Philippe II, Duc d'Orléans (1674-1723), was regent of France during the minority of Louis XV. He failed in his efforts to reverse the tendency toward absolutism by restoring the power of the nobles.
Philippe II d'Orléans was the son of Philippe I d'Orléans, the second son of Louis XIII. Philippe began a successful military career at the age of 18 during the War of the League of Augsburg. In 1692 he married Mademoiselle de Blois, an illegitimate daughter of Louis XIV. In 1708, after a brilliant campaign in Spain, he was recalled because of suspicions that he was conspiring to replace Philip V, Louis XIV's grandson, on the Spanish throne. Such suspicions, as well as his dissolute life, caused Louis XIV to bar Philippe from the position of regent, one that according to tradition he should have held. However, after the death of Louis XIV, Philippe, with the aid of the nobles and the parlements, broke the late ruler's testament and became regent for the young Louis XV.
The regent had a number of praiseworthy qualities. He was intelligent, courageous, generous, sensitive to the arts (he was himself a minor poet), and interested in the sciences, particularly chemistry, which led to rumors that he practiced alchemy. He was tolerant of religious differences and briefly considered restoring the Edict of Nantes, which had granted considerable religious freedom to the Protestants and which Louis XIV had revoked. However, the regent's personal life was far less admirable; immoral and an alcoholic, he surrounded himself with friends whose way of life helped discredit his rule.
Philippe's internal policy was marked by an effort to restore the power of the nobles, which had been severely limited by strong ministers such as Richelieu and Mazarin and by Louis XIV. He returned to the parlements the right of remonstrance (the power to protest and to delay royal decrees), which Louis XIV had curtailed. In place of the system of powerful ministers employed by Louis XIV, the regent introduced the institution of polysynodie, with councils dominated by the nobles. However, by 1718 the nobles had demonstrated that they were incapable of governing, and the regent reluctantly restored the former system of administration by ministers. In order to reduce the enormous public debt left by Louis XIV's wars, the regent authorized the Scottish financier John Law to establish a royal bank and a company to exploit foreign commerce, the famous "system" of Law. The collapse of the system contributed to a decline in the prestige of the regency.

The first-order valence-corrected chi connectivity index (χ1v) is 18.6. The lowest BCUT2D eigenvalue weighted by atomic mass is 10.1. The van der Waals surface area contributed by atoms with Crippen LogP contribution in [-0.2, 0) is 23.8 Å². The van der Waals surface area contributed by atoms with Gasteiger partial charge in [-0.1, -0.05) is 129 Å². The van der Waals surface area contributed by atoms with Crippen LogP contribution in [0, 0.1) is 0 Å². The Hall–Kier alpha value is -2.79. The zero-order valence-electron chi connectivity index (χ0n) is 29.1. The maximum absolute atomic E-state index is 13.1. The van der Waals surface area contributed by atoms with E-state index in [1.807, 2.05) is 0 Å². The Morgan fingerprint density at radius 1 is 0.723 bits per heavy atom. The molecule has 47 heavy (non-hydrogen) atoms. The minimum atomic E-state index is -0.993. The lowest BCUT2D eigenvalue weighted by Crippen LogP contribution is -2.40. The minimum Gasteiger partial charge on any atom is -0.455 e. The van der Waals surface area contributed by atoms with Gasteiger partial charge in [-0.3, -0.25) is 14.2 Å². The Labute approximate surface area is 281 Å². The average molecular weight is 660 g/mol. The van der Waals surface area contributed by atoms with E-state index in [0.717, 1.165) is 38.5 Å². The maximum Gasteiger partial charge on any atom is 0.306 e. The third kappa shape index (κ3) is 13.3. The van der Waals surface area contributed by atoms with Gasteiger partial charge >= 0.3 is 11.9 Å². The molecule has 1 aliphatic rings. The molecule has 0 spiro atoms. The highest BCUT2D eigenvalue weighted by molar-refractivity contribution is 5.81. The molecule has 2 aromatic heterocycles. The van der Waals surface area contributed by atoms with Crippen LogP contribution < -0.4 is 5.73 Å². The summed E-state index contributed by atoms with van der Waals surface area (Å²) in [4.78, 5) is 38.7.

The regent's foreign policy reversed that of Louis XIV. He abandoned the family alliance with Spain and in 1717 signed the Triple Alliance of The Hague with Great Britain and the Netherlands, the great foes of the former ruler. In February 1723 Louis XV was declared to be of age, but the Duc d'Orléans continued in control until his death on Dec. 2, 1723.
There are many popular biographies that stress the personal life of Philippe II, particularly his vices, such as Warren Hamilton Lewis, The Scandalous Regent: A Life of Philippe, Duc d'Orleans, 1674-1723 and of His Family (1961). An old but still informative work is James Breck Perkins, France under the Regency (1892). For the regent's relationship to Louis XV see Pierre Gaxotte, Louis the Fifteenth and His Times (1934).
Shennan, J. H., Philippe, Duke of Orleans: Regent of France, 1715-1723, London: Thames and Hudson, 1979.